Rep. Jody B. Hice, a Georgia Republican, objected. “I am proud that the (2018) turnout by minorities increased dramatically compared with 2014,” he said. “This does not sound like a voter suppression campaign in Georgia because a voter suppression campaign did not occur.”

Despite the purges, Kaylan Phillips, litigation counsel with the conservative Public Interest Legal Foundation, said “it has never been easier to register to vote than it is today.” She mentioned opportunities to register, such as at motor vehicle offices and long-standing, private voter registration drives.

Although Section 5 of the Voting Rights Act has been overturned, Section 2 remains. It prohibits voting procedures that discriminate by race.

But Democrats are not happy with enforcement by Trump’s Justice Department. “We have learned that the Civil Rights Division has filed exactly zero lawsuits to prevent the voting discrimination based on Section 2 of the Voting Rights Act,” said D.C. Del. Eleanor Holmes Norton (D). “You would think that there was no more voting discrimination.”

A department spokeswoman who did not want to be named defended the department, saying its “level of Section 2 activity since President Trump took office is completely in line with its level of Section 2 activity during the eight years immediately prior to his taking office. From 2009 through 2013, the Department filed one case under Section 2.”

Vanita Gupta ran the Civil Rights Division under former president Barack Obama and is now the Leadership Conference’s president and chief executive. She cited, by email, the “years-long Section 2 statewide challenges to discriminatory laws passed in North Carolina and Texas in the aftermath of Shelby” under Obama and said “the Trump administration’s track record on voting rights has been abysmal.”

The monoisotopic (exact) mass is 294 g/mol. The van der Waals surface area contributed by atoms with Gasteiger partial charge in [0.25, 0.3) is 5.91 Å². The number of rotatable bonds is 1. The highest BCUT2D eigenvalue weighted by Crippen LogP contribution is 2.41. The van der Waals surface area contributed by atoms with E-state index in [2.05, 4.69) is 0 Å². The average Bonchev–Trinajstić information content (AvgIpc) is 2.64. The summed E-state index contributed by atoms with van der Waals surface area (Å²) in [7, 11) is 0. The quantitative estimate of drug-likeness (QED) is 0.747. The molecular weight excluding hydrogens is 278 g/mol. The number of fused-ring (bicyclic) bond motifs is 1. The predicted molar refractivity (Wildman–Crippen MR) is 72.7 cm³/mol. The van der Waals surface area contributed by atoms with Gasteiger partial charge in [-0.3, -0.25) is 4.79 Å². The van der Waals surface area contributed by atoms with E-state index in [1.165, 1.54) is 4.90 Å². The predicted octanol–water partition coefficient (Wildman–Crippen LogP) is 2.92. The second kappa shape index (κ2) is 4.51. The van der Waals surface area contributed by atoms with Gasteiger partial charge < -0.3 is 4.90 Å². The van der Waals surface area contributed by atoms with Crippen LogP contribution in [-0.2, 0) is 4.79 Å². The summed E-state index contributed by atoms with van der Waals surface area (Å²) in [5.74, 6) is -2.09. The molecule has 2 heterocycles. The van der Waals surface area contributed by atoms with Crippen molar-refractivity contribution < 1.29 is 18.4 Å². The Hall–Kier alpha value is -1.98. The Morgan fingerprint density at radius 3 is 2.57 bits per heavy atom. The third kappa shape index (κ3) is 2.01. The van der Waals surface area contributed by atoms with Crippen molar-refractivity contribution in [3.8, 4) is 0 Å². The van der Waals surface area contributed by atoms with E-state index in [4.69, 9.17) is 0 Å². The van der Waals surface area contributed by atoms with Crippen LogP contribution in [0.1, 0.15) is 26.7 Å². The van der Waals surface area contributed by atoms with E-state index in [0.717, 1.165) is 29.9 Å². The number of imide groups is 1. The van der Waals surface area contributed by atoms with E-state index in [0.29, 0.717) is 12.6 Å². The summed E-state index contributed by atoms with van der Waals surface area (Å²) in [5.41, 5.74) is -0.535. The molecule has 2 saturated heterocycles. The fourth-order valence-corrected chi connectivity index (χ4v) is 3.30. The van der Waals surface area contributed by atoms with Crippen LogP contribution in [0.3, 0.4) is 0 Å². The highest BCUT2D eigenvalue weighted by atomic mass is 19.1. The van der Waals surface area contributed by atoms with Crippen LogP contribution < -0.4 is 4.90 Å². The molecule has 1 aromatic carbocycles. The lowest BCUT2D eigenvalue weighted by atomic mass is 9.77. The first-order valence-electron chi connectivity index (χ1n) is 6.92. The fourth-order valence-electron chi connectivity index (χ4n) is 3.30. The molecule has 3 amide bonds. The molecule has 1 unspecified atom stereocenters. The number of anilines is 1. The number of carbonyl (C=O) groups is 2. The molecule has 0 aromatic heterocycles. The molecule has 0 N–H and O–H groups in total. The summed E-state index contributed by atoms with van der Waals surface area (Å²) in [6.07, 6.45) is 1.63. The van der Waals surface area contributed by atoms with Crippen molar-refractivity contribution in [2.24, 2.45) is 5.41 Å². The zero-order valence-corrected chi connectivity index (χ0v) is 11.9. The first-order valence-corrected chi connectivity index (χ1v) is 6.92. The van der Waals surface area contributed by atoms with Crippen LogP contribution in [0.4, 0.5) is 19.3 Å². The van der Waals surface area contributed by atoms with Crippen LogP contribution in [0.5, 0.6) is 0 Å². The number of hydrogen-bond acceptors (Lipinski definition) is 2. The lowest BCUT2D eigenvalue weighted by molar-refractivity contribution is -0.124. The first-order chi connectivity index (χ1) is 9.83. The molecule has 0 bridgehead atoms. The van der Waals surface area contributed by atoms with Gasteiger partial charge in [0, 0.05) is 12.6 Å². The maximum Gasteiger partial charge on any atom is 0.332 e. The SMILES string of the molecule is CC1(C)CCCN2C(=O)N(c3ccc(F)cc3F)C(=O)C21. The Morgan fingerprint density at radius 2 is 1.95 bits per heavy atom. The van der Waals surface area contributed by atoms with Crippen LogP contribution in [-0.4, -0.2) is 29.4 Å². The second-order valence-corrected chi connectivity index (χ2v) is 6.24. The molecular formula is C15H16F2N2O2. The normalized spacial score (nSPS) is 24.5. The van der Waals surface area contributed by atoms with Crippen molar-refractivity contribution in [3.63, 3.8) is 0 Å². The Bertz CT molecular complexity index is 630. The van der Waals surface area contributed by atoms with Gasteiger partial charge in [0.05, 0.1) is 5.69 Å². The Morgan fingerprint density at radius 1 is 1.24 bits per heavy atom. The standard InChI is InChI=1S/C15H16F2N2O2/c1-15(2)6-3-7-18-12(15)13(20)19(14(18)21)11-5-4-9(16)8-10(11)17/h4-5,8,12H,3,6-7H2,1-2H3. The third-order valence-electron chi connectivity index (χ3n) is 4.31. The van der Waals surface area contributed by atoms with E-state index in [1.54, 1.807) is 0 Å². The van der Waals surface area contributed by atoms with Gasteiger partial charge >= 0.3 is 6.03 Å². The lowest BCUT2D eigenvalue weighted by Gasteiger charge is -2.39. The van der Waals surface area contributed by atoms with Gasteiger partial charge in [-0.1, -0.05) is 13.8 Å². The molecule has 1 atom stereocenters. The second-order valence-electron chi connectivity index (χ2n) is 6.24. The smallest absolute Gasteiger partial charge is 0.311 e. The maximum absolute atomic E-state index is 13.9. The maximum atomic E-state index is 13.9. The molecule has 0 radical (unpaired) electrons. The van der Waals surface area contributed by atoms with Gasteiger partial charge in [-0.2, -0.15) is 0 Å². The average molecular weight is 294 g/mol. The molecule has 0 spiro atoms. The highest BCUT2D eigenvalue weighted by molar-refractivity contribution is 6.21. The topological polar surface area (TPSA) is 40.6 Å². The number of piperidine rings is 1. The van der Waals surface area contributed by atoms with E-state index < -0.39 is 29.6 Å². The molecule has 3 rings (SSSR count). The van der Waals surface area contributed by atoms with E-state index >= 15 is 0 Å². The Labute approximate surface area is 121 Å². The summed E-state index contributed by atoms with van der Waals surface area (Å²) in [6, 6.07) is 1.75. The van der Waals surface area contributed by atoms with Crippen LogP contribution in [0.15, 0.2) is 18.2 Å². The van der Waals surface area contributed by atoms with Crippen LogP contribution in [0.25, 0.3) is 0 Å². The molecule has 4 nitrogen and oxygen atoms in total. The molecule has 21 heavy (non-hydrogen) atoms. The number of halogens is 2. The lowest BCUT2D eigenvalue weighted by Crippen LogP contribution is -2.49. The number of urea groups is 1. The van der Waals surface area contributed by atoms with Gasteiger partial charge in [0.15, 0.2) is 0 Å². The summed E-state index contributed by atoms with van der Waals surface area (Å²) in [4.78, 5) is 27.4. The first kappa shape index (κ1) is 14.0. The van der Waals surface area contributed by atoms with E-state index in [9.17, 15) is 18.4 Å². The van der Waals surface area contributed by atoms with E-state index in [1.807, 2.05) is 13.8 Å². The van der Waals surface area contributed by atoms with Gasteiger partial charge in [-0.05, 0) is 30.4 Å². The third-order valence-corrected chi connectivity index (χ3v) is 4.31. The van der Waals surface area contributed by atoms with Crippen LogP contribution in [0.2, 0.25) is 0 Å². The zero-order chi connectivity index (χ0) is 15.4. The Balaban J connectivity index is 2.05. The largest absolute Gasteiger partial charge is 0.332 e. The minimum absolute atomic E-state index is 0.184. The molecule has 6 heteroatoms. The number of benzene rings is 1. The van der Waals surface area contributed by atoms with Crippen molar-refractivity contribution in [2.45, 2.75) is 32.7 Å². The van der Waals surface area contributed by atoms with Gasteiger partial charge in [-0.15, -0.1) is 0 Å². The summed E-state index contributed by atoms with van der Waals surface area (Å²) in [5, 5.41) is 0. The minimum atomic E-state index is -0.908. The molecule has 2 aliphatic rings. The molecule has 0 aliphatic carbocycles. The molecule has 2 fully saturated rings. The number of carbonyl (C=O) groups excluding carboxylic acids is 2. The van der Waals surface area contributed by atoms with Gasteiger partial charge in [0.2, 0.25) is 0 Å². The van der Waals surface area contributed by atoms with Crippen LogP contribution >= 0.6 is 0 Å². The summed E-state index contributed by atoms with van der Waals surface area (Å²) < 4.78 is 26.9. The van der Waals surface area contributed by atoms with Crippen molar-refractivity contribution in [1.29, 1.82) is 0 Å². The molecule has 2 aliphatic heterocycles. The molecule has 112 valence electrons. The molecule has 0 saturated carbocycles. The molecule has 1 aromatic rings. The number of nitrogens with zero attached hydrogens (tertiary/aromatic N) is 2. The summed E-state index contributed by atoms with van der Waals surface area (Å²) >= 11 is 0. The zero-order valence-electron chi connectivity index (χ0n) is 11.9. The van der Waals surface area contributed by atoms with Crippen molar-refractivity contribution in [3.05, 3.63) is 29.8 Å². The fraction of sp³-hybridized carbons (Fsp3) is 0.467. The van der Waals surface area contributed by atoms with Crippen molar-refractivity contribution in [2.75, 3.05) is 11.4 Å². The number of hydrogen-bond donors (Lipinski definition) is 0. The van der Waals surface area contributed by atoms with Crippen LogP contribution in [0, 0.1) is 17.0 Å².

To combat practices that discourage or deny voting, Raskin supports a constitutional amendment guaranteeing the right to vote. One is needed, he said during an interview, despite a “rag-tag sequence of anti-discrimination amendments” to expand voting rights beyond the propertied white men who originally lorded over everyone else. The amendments covered black people and women, allowed the people to elect senators instead of state legislatures, permitted District citizens to vote for president, abolished poll taxes and lowered the voting age to 18. Yet“It’s ridiculous that we are still seeing voter purges and strategies of voter suppression and disenfranchisement in 2019,” he said. “It just makes no sense that we see continuous backsliding in people’s voting rights in different parts of the country.”

The December 2000 Supreme Court decision allowing George W. Bush to become president emphasizes the need for a constitutional amendment in his view because the ruling said “the individual citizen has no federal constitutional right to vote for electors for the president of the United States.”

That decision and the many efforts to restrict voting leads Raskin to conclude: “The right to vote is still shaky in our country.”